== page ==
UrlScan 3.0, a security add-on to Microsoft's IIS Web server, is now available in its Release-to-Web version.
A study describes best practices for keeping down security costs and woes.
The new tool is designed to help managers assess code quality before it's shipped.
Simplifying identity with Microsoft's 'Zermatt' class libraries.
Updates to the company's ESX 3.5 and ESXi 3.5 virtualization products caused licenses to expire, and other problems.
MessageLabs reports that the number of SQL injection attacks spiked sharply last month.
Microsoft issued a fix yesterday via Microsoft Update for a patch blocking problem that affected System Center users.
Remote code execution and information disclosure risk are the main problems addressed with this patch cycle.
One fun thing about the interactive world of Web 2.0 is the online applications you can take advantage of, such as Google Gadgets.
Microsoft's Patch Tuesday security rollout next week will be expected to have 12 total fixes, with seven deemed "critical."
We dodged a bullet last month -- the discovery of a fundamental flaw in the Domain Name System, Dan Kaminsky told a standing-room only (and some sitting on the floor) crowd at the Black Hat Briefings Wednesday.
A cache of stolen data gathered from a botnet that has been quietly sweeping up information for years contained the user names and passwords for 8,485 bank accounts.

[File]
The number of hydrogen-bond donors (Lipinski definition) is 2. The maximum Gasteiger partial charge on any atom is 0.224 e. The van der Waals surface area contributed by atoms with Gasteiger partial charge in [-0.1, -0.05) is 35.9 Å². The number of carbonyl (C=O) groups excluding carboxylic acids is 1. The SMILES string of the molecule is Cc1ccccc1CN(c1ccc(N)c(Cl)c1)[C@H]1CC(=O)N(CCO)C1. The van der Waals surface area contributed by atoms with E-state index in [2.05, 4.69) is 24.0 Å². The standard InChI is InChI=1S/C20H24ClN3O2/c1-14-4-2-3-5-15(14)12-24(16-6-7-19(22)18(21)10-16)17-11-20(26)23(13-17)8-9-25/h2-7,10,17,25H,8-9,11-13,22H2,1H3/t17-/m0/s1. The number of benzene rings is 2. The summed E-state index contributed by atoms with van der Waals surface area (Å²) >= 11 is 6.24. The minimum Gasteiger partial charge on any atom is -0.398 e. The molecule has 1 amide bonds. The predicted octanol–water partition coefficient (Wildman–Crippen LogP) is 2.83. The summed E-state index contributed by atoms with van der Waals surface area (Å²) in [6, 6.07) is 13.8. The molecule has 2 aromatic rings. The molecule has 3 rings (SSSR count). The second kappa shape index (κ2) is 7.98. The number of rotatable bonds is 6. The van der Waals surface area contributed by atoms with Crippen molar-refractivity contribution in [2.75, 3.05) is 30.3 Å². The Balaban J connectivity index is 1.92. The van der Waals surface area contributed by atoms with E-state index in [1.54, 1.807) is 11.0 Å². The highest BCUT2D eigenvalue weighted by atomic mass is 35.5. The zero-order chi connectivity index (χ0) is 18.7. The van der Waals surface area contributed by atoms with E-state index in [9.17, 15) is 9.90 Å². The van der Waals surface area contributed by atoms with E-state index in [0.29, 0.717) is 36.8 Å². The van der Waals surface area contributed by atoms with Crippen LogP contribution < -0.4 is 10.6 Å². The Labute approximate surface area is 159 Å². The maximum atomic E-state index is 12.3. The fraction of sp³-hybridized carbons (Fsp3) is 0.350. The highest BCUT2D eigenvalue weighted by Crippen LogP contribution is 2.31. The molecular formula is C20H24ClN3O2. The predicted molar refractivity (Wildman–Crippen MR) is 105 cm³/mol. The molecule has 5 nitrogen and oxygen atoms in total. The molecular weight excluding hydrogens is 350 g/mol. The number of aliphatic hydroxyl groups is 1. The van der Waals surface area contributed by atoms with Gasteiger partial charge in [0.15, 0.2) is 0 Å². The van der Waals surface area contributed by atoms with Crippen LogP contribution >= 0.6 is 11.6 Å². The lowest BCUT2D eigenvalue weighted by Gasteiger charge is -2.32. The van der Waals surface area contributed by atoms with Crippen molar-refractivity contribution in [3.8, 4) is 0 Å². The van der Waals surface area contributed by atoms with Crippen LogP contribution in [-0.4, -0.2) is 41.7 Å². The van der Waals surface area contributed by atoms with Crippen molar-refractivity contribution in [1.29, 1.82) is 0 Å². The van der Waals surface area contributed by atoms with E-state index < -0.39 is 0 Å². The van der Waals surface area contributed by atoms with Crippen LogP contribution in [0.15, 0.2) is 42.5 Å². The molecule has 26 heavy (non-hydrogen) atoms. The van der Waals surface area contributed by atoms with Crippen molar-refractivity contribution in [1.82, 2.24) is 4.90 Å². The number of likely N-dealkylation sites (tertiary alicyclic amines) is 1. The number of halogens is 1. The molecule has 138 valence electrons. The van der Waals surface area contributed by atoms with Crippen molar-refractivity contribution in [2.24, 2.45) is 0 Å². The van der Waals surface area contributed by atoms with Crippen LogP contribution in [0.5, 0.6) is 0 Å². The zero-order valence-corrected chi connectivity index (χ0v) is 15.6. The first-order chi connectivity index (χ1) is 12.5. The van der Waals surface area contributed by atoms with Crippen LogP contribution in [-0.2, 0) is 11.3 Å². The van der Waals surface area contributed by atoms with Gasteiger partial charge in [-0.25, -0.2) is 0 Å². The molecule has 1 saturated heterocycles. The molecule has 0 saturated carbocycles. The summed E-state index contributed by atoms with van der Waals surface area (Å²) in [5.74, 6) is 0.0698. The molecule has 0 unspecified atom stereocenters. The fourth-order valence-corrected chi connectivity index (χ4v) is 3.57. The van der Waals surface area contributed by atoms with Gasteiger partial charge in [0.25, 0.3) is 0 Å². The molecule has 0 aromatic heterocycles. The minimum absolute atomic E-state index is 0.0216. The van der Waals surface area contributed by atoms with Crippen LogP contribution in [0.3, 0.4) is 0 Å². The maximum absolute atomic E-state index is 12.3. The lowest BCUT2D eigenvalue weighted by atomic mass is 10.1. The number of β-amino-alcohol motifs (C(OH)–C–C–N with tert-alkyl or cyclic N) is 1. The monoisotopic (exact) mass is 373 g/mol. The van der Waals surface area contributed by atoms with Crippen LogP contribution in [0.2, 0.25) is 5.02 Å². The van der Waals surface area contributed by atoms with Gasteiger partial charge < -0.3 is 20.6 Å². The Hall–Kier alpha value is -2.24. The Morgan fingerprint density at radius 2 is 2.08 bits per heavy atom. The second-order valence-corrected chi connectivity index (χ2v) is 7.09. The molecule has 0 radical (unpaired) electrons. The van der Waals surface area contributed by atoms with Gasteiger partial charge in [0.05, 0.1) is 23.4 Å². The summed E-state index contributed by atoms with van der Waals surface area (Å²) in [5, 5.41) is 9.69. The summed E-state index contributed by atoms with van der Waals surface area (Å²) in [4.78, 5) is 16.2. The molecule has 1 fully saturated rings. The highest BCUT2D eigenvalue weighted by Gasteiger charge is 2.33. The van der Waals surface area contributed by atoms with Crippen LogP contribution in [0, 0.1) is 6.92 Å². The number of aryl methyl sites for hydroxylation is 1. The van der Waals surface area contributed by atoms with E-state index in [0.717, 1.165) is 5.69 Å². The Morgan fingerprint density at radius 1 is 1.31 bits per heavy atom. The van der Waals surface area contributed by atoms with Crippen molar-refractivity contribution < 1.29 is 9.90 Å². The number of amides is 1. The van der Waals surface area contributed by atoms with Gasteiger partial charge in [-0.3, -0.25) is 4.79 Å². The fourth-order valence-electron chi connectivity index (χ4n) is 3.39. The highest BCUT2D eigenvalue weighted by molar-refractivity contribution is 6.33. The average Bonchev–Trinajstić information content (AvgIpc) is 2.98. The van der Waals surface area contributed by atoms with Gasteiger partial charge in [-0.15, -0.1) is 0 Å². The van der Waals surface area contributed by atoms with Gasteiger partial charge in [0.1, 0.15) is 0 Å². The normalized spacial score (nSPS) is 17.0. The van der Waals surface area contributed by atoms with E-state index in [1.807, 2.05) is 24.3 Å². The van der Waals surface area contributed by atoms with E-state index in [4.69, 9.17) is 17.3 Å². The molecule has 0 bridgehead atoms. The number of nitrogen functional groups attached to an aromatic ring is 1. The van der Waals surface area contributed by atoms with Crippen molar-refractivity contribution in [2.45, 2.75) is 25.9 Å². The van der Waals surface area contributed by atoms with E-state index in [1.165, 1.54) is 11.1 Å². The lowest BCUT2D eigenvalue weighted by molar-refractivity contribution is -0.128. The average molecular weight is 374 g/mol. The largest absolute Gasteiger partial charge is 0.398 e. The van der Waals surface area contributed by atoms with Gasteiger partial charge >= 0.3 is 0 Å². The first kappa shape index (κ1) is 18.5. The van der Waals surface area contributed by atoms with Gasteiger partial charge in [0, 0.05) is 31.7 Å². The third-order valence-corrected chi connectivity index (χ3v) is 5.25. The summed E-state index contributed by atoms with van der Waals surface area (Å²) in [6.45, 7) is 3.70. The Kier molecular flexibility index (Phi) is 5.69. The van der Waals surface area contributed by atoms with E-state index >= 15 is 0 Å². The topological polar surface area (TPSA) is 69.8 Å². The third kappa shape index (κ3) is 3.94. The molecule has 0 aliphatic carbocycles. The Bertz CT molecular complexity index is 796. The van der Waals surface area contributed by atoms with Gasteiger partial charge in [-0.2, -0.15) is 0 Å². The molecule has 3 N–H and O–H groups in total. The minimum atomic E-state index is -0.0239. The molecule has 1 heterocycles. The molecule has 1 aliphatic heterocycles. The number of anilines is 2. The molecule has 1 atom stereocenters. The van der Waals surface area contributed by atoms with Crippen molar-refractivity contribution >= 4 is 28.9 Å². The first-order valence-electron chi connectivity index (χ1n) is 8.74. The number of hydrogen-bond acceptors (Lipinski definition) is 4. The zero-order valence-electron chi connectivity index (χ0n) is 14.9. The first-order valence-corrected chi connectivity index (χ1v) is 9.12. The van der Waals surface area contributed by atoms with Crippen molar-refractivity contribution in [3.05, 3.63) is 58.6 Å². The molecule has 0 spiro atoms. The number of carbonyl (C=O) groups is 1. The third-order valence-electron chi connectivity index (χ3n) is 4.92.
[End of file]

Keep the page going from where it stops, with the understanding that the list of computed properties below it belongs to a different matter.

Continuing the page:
The Black Hat Briefings return to Caesars Palace this week with a new batch of hands-on security research for a crowd of 4,000 IT administrators, hackers, industry experts and government officials.
A study finds most software vulnerabilities are reported by IBM, Microsoft and Apple, and Web apps are a leading point of attack.
Next week at the Black Hat conference in Las Vegas, security researcher Joanna Rutkowska promises to demonstrate how a malicious attacker, working remotely, could take control of the open-source Xen virtualization software.
The company issued patches for its OS and server products to address Domain Name Server vulnerabilities.
Reports are coming in that an AT&T Domain Name System (DNS) server may have been compromised with malicious code that exploits a vulnerability reported earlier this month. This apparently is the first instance of the exploit in the wild.
A recently uncovered flaw with the Oracle WebLogic server allows users to gain entry to the software's server without a user name or password.
The company issued a reminder to patch a Domain Name System flaw affecting some Windows products.
Sites such as Facebook, LinkedIn and Blogspot.com represent vectors for attack.